Integration? Not being separate. Being one with all the energies around you so that there is no ‘friction,’ no distinction. It is only our divisive blind mind that spitefully plucks us out of the stream of life, extracts us and forcefully transforms us into a separate being with will and choice, and the resultant limited human power. If we remain integrated into the magnetic field of all existence, then our power is unlimited.
When we create friction through this act of auto-isolation, it inevitably has an effect either mentally or physically. Friction causes heat, which eventually burns. Negative human emotions like envy, greed, anger, cause such friction, pulling and tearing at our eyes, our skin and the tender flesh of our hearts. Conversely, positive emotions enable everything to move smoothly like silk on skin, like a breeze along the shore, like the full-eyed gaze of unconditional love.
The epidemic of depression has come about because our magical true nature has faded into the mists. William Styron in ‘Darkness Visible’ describes the onset of his depression in the afternoons….’…when I’d feel the horror, like some poisonous fog bank roll in upon my mind, forcing me into bed.’ But I suggest that this is not the apparition of depression, but rather the monster ego moving in and taking over.
The intellectual mind is acquisitive, proud, ruthlessly analytical. When it is not shifting around interminably, obsessing and speculating endlessly, it is barren, detached from the heart, from any links with the miraculous invisible world. It is one-dimensional, and yet our lives in developed countries entirely revolve around its idiosyncrasies.
This ‘mind’ has removed us from our natural state, placing us always at a distance to reality, always at the side, filtering everything we perceive. It is then sorted, classified, and organized until the breathing, functioning, joyful soul of humans is hidden, forgotten, withered. The intellect has distracted us with a cheap trick!
The truth is that we make the world with our minds, we sense the world through the mind, and if we do not, then it ceases to exist. It distracts us with endless choices, design/create options, whims and moody selections. There are no whimsical choices in the infinity and eternity of reality. We listen and follow our heart; the central part of our energy invests in the miracle of ‘being.’
Such a mind is driven by the two extremes of achieving and succeeding, and their opposites. Life becomes a series of ends or deadlines we have to meet. We are serial-livers when its comes to end-gaining, finishing one task and moving on to the next, and then counting to see what we have achieved and what we still need to complete. This is a style of being born of the man-made concept, or mirage, of time. Time and the linear are all illusions.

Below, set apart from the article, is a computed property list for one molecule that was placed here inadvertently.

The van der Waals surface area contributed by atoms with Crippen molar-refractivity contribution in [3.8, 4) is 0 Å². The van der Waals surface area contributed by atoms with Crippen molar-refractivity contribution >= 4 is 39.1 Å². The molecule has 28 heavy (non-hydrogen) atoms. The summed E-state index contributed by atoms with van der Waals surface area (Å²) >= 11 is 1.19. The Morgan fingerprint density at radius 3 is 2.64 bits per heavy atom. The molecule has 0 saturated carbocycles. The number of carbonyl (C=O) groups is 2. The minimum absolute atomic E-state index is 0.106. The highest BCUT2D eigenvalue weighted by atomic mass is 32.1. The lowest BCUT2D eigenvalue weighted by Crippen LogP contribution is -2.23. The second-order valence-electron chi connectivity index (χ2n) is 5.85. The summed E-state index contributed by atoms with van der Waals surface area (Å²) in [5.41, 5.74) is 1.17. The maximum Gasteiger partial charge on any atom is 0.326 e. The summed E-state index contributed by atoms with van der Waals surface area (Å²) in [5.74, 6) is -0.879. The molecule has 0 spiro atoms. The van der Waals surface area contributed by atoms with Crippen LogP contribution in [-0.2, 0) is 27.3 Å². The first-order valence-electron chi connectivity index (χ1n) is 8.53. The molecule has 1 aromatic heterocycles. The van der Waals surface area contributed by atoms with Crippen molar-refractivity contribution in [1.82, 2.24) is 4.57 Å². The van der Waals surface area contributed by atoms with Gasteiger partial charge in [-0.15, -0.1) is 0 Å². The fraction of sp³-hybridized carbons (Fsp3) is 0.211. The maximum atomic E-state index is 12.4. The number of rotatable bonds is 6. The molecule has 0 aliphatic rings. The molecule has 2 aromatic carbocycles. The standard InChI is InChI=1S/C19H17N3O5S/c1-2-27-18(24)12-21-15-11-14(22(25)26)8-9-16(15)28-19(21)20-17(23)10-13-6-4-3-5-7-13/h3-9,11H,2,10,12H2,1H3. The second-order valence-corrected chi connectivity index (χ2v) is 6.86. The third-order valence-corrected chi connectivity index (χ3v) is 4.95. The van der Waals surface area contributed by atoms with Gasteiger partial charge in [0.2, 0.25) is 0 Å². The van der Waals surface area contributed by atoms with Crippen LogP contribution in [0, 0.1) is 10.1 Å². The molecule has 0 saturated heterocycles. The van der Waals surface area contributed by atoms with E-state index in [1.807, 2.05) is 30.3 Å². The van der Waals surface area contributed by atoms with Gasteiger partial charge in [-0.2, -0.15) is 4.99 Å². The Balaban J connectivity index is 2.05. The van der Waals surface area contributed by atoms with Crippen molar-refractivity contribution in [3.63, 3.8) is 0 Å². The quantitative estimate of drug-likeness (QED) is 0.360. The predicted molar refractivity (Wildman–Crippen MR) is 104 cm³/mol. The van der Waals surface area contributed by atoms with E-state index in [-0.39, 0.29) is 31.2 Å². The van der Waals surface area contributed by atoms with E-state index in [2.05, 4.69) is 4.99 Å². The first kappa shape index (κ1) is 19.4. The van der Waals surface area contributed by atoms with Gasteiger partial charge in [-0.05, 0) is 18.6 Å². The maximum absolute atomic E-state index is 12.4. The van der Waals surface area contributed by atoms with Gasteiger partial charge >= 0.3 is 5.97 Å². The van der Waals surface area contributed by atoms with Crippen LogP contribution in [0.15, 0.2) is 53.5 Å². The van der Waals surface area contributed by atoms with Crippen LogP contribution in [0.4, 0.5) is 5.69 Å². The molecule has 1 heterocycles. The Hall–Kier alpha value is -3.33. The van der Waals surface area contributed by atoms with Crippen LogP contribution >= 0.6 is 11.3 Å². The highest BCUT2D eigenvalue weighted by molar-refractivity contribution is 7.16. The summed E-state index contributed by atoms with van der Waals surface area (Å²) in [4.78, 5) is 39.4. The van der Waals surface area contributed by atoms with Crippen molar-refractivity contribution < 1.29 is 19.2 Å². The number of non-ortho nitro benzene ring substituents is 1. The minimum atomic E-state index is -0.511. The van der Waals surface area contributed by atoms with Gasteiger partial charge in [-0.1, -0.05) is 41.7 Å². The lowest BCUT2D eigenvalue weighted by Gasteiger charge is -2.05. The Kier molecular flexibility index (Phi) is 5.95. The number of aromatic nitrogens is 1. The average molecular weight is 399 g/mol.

‘Time’ is the process of the heart, an endless circle of being, of loving, of energy. We can redesign our lives so that we have this rotundness of heart time, immersing ourselves in the process rather than the end or culmination. Process lodges in the heartbeats of each of us, but we only need to measure it to meet the needs and expectations of others and the time-and–age-bound systems we have created. ‘Age’ is another kind of end-gaining and judgment-protocol made by these systems.
Allowing awe to flourish in our daily ways is our nature, but we learn to hide it away as we grow into adults. Keeping our sense of awe for the magic of our human beings vital and engaged gives new meaning to our lives. Wide-eyed awe or wonder, devoid of envy or judgment, spiced with humility and acceptance, is also our true nature. All the beings we meet in our daily encounters are magical beings like we are. If we profoundly accept and respect them, even if they are behaving strangely or in some negative way, then there will be no end to our sense of awe, or joy in this human journey.
We do not need to fight against the inclinations of our beings which are naturally full of light and blossoms. If we perceive that another being is hurting us, then we have temporarily mislaid our sense of awe for the energy of creation. It is the interference of the intellectual mind which causes this ‘friction,’ but we can easily return to the silken life.
Depression is often defined as a deep sense of loss. But nothing is truly lost if we put aside the synthetic identity generated by the mind to let the true self shine again. It is a loss of all that is good and pure in favour of something that fits in with mediocrity, control, and the expectations of others, not of our precious self. But it is never lost because it exists beyond the concepts of mind, therefore it is eternal and infinite.
(Inspired by ‘Darkness Visible’ by William Styron, the film ‘Side Effects,’ 2013, Soderbergh S., Jude Law and Rooney Mara, and various professed sufferers of depression among close friends)